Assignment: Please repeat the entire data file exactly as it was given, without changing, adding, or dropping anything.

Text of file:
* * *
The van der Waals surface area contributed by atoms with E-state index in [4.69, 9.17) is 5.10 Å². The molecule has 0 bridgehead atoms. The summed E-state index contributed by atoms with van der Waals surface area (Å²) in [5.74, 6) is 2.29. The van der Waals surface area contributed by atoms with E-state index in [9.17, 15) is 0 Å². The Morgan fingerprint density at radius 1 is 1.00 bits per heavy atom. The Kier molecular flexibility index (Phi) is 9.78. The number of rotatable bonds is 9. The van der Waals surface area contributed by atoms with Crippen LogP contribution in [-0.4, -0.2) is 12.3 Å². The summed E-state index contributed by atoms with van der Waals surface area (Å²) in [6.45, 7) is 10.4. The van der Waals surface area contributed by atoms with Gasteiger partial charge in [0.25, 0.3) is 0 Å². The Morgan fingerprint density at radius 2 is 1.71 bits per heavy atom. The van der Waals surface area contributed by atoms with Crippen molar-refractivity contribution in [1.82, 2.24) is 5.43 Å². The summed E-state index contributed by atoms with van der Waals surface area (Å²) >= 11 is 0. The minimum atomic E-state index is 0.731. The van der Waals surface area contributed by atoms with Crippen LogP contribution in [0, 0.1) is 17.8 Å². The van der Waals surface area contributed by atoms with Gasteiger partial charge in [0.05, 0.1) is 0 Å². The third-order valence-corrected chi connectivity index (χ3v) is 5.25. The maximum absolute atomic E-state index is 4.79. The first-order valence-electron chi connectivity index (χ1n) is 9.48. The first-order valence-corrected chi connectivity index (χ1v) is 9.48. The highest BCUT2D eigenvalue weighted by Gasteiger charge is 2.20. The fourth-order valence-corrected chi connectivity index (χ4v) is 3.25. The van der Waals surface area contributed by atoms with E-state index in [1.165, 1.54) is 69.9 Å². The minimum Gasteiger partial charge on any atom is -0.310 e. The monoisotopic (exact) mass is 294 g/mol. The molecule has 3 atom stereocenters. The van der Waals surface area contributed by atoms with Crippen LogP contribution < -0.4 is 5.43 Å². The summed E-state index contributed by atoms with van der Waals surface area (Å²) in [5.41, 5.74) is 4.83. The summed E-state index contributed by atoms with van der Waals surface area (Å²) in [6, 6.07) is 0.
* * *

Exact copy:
The van der Waals surface area contributed by atoms with E-state index in [4.69, 9.17) is 5.10 Å². The molecule has 0 bridgehead atoms. The summed E-state index contributed by atoms with van der Waals surface area (Å²) in [5.74, 6) is 2.29. The van der Waals surface area contributed by atoms with E-state index in [9.17, 15) is 0 Å². The Morgan fingerprint density at radius 1 is 1.00 bits per heavy atom. The Kier molecular flexibility index (Phi) is 9.78. The number of rotatable bonds is 9. The van der Waals surface area contributed by atoms with Crippen LogP contribution in [-0.4, -0.2) is 12.3 Å². The summed E-state index contributed by atoms with van der Waals surface area (Å²) in [6.45, 7) is 10.4. The van der Waals surface area contributed by atoms with Gasteiger partial charge in [0.25, 0.3) is 0 Å². The Morgan fingerprint density at radius 2 is 1.71 bits per heavy atom. The van der Waals surface area contributed by atoms with Crippen molar-refractivity contribution in [1.82, 2.24) is 5.43 Å². The summed E-state index contributed by atoms with van der Waals surface area (Å²) >= 11 is 0. The minimum atomic E-state index is 0.731. The van der Waals surface area contributed by atoms with Crippen LogP contribution in [0, 0.1) is 17.8 Å². The van der Waals surface area contributed by atoms with Gasteiger partial charge in [0.05, 0.1) is 0 Å². The third-order valence-corrected chi connectivity index (χ3v) is 5.25. The maximum absolute atomic E-state index is 4.79. The first-order valence-electron chi connectivity index (χ1n) is 9.48. The first-order valence-corrected chi connectivity index (χ1v) is 9.48. The highest BCUT2D eigenvalue weighted by Gasteiger charge is 2.20. The fourth-order valence-corrected chi connectivity index (χ4v) is 3.25. The van der Waals surface area contributed by atoms with E-state index in [1.165, 1.54) is 69.9 Å². The minimum Gasteiger partial charge on any atom is -0.310 e. The monoisotopic (exact) mass is 294 g/mol. The molecule has 3 atom stereocenters. The van der Waals surface area contributed by atoms with Crippen LogP contribution < -0.4 is 5.43 Å². The summed E-state index contributed by atoms with van der Waals surface area (Å²) in [5.41, 5.74) is 4.83. The summed E-state index contributed by atoms with van der Waals surface area (Å²) in [6, 6.07) is 0.